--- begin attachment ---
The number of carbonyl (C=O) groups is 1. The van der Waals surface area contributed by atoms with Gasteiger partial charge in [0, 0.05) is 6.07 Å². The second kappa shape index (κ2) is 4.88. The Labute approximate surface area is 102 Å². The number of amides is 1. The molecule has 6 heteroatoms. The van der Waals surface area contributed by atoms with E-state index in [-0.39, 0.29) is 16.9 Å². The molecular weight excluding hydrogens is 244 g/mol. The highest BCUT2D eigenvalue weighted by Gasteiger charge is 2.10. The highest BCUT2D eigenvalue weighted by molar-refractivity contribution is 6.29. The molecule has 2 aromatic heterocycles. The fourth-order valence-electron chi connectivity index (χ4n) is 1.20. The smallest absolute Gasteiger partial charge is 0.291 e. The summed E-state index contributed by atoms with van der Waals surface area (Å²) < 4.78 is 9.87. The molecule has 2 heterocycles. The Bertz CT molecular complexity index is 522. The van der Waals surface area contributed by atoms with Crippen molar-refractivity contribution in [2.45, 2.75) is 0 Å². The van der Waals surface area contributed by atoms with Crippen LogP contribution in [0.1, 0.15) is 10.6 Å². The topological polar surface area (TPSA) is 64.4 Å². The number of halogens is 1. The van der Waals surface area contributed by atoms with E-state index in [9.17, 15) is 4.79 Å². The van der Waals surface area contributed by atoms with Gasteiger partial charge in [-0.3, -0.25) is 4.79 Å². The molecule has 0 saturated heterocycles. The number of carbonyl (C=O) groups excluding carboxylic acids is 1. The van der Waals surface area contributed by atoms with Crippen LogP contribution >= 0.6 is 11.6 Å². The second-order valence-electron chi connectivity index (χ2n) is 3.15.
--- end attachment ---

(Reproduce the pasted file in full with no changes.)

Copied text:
The number of carbonyl (C=O) groups is 1. The van der Waals surface area contributed by atoms with Gasteiger partial charge in [0, 0.05) is 6.07 Å². The second kappa shape index (κ2) is 4.88. The Labute approximate surface area is 102 Å². The number of amides is 1. The molecule has 6 heteroatoms. The van der Waals surface area contributed by atoms with E-state index in [-0.39, 0.29) is 16.9 Å². The molecular weight excluding hydrogens is 244 g/mol. The highest BCUT2D eigenvalue weighted by Gasteiger charge is 2.10. The highest BCUT2D eigenvalue weighted by molar-refractivity contribution is 6.29. The molecule has 2 aromatic heterocycles. The fourth-order valence-electron chi connectivity index (χ4n) is 1.20. The smallest absolute Gasteiger partial charge is 0.291 e. The summed E-state index contributed by atoms with van der Waals surface area (Å²) < 4.78 is 9.87. The molecule has 2 heterocycles. The Bertz CT molecular complexity index is 522. The van der Waals surface area contributed by atoms with Crippen molar-refractivity contribution in [2.45, 2.75) is 0 Å². The van der Waals surface area contributed by atoms with Crippen LogP contribution in [0.1, 0.15) is 10.6 Å². The topological polar surface area (TPSA) is 64.4 Å². The number of halogens is 1. The van der Waals surface area contributed by atoms with E-state index in [9.17, 15) is 4.79 Å². The van der Waals surface area contributed by atoms with Gasteiger partial charge in [-0.3, -0.25) is 4.79 Å². The molecule has 0 saturated heterocycles. The number of carbonyl (C=O) groups excluding carboxylic acids is 1. The van der Waals surface area contributed by atoms with Crippen LogP contribution >= 0.6 is 11.6 Å². The second-order valence-electron chi connectivity index (χ2n) is 3.15.